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Construction transforms Science Drive

Two major construction projects on Science Drive started over the summer are progressing on schedule, but a third has been delayed for at least six months because of funding problems.

Excavation is complete for both the parking deck behind the Bryan Center and the Center for Interdisciplinary Engineering Medicine and Applied Sciences across from the Pratt School of Engineering. Work on the addition to the Divinity School has been pushed off until the winter, however, because a gift intended to help fund the new facility has fallen through, Executive Vice President Tallman Trask said.

"We still need some funding issues straightened out," Trask said. "We had a foundation gift that didn't work out, and we're not going to be building buildings that we're not able to pay for." Trask declined to elaborate on the nature of the funds.

The addition includes the Goodson Chapel, a lecture hall, offices and classrooms.

Divinity School Dean Gregory Jones said the school is still putting together the funding package for approval at the October Board of Trustees meeting.

"[The package] was not in place in time for the May meeting, and so we will anticipate seeking Board of Trustees approval in October," Jones explained in an e-mail. "We were disappointed not to receive a grant we had applied for from a foundation, but we still should be able to have a strong funding package in place."

The addition to the Divinity School is budgeted at $21 million, of which about $13 or $14 million has been raised--enough to proceed, said Wes Brown, the school's associate dean for external affairs. The $21 million is part of the school's overall $85 million capital campaign, which is currently 89 percent achieved. Brown said he still anticipates that the project will be completed by fall 2004.

"There is money still to be raised before construction is completed, but we have known this all along and the disappointment from the foundation should not affect us in this process," Jones added.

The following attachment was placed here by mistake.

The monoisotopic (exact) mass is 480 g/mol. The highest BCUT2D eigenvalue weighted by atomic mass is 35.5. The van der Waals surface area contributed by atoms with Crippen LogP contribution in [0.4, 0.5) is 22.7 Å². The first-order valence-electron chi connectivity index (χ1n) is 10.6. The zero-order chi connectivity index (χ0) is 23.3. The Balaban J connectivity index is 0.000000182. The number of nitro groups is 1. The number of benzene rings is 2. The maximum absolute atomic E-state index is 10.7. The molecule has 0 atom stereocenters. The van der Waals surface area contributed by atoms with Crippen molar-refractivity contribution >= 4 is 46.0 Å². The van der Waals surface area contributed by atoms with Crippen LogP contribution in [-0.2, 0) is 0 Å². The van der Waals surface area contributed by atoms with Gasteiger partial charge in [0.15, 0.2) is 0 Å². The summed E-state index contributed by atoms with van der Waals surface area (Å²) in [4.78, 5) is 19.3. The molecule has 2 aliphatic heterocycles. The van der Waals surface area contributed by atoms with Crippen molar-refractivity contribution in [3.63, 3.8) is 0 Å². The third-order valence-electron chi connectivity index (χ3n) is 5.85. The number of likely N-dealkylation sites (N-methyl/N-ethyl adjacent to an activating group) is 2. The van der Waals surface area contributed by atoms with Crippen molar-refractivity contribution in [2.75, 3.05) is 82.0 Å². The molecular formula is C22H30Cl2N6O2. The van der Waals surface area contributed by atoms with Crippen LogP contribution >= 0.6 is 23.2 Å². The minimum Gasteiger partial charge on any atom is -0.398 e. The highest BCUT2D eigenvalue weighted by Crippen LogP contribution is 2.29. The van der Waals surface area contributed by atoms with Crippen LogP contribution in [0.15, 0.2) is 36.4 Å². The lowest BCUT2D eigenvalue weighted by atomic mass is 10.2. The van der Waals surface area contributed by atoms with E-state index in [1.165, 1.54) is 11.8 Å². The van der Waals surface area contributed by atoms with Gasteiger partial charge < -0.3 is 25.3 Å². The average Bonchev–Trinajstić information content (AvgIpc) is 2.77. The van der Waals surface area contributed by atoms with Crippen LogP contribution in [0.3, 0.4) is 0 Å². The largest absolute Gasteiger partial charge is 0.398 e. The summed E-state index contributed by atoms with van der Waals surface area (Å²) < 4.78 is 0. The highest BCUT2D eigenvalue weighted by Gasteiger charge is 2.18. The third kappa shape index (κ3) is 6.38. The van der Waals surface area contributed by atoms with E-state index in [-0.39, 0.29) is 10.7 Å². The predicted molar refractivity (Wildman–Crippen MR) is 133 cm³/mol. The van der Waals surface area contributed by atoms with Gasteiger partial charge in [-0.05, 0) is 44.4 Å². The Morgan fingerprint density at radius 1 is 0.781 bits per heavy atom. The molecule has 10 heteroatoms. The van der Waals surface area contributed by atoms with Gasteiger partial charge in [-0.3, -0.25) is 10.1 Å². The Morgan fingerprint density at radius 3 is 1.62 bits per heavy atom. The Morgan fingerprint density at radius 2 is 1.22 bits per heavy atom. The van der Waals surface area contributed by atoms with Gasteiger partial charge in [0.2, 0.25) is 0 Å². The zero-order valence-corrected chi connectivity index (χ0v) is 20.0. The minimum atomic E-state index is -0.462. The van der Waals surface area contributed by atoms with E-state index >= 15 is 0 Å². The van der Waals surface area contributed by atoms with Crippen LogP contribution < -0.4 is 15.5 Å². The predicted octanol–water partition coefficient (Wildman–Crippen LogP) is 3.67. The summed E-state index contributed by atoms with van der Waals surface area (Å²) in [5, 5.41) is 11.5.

Beacon-Beers, which also constructed the West-Edens Link, was contracted for both the CIEMAS and Divinity projects because the University did not want two companies working in the same area.

"We have been concentrating on completing the [WEL] and vamping up and getting CIEMAS going," said Suzanne Jackson, director of marketing for Beacon Skanska, the firm which has partnered with Beers Construction Company on the Duke projects. Jackson would not comment further on any financial reasons for the delay in the Divinity project.

The 324,000-square-foot, $98 million CIEMAS, intended for completion by the summer of 2004, consists of two building wings joined by a central court and will more than double Pratt's teaching and laboratory space. The complex's west wing will house the new Fitzpatrick Center for Photonics and Communications Systems, and the larger east wing will house new interdisciplinary initiatives in biomedical engineering and materials sciences. The School of Medicine will occupy approximately 45,000 square feet of the facility.

The 540-space parking deck, which has been contracted to T.A. Loving and has a target completion date of next summer, will make up for the closing of the Divinity School parking lot, where the new engineering buildings and the Divinity and Perkins Library extensions will be constructed. The Divinity lot accommodated about 180 people.

Trask said all of the construction has had a minimal impact on traffic on Science Drive and the formerly adjacent Research and Circuit drives. Science Drive now ends in a cul-de-sac near the entrance to the Physics parking lot and the staircase down to the Levine Science Research Center, eliminating through traffic.